Important developments today
1. Global equities retreat amid renewed fears of Greek default
2. U.S. factory activity stays resilient
Global equities retreat amid renewed fears of Greek default. World stock markets started the fourth quarter lower on Monday amid renewed fears about Greek sovereign default, after the country’s government admitted Sunday it won’t meet its deficit targets. The euro came under pressure as well, dropping to an eight-month low against the dollar. The news that Greece is having a difficult time reducing its debts, despite additional austerity measures, weighed harshly on investor sentiment. The Europe’s benchmark Stoxx 600 fell 1.9% on Monday, after slumping 17% in the third quarter—the biggest quarterly decline since 2008. The MSCI Asia Pacific Index plunged 2.7%, with Hong Kong’s Hang Seng Index slumping 4.9%. U.S. equities also opened lower in early trading session, but they rebounded slightly amid unexpected rebound in manufacturing and construction data.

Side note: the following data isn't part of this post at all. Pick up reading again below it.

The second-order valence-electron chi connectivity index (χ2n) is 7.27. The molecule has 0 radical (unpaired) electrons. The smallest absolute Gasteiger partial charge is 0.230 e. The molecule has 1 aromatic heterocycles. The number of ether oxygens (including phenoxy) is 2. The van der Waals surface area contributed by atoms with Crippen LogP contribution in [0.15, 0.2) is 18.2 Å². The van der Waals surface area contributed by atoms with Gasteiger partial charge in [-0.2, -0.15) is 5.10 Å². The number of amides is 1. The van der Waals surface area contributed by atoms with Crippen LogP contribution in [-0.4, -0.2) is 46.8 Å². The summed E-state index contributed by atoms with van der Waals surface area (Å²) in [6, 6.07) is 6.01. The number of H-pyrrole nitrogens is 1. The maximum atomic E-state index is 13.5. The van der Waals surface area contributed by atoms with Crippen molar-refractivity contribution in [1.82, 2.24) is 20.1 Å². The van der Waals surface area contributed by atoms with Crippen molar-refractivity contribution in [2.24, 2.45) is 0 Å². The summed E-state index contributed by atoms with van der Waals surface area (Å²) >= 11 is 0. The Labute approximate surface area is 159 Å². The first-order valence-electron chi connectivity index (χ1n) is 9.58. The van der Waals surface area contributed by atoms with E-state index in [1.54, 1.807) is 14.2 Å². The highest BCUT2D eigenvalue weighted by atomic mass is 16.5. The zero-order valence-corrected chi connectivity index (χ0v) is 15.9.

U.S. factory activity stays resilient. In contrast to the decline in manufacturing activity in the Eurozone, US manufacturing activity continued its expansion through September. The Institute for Supply Management’s factory index rose to 51.6 in September from 50.6 the previous month. The comparable index in the eurozone (PMI) fell for the second month running to 48.5 in September from 49 in August. A reading of 50 marks the dividing line between expansion and contraction. However, with a fall in US consumer confidence, a drop in retail sales, and a slowdown in global trade, US factory activity will continue to face headwinds in the coming months. Indeed, the new orders sub-index stayed at 49.6, implying declining new orders.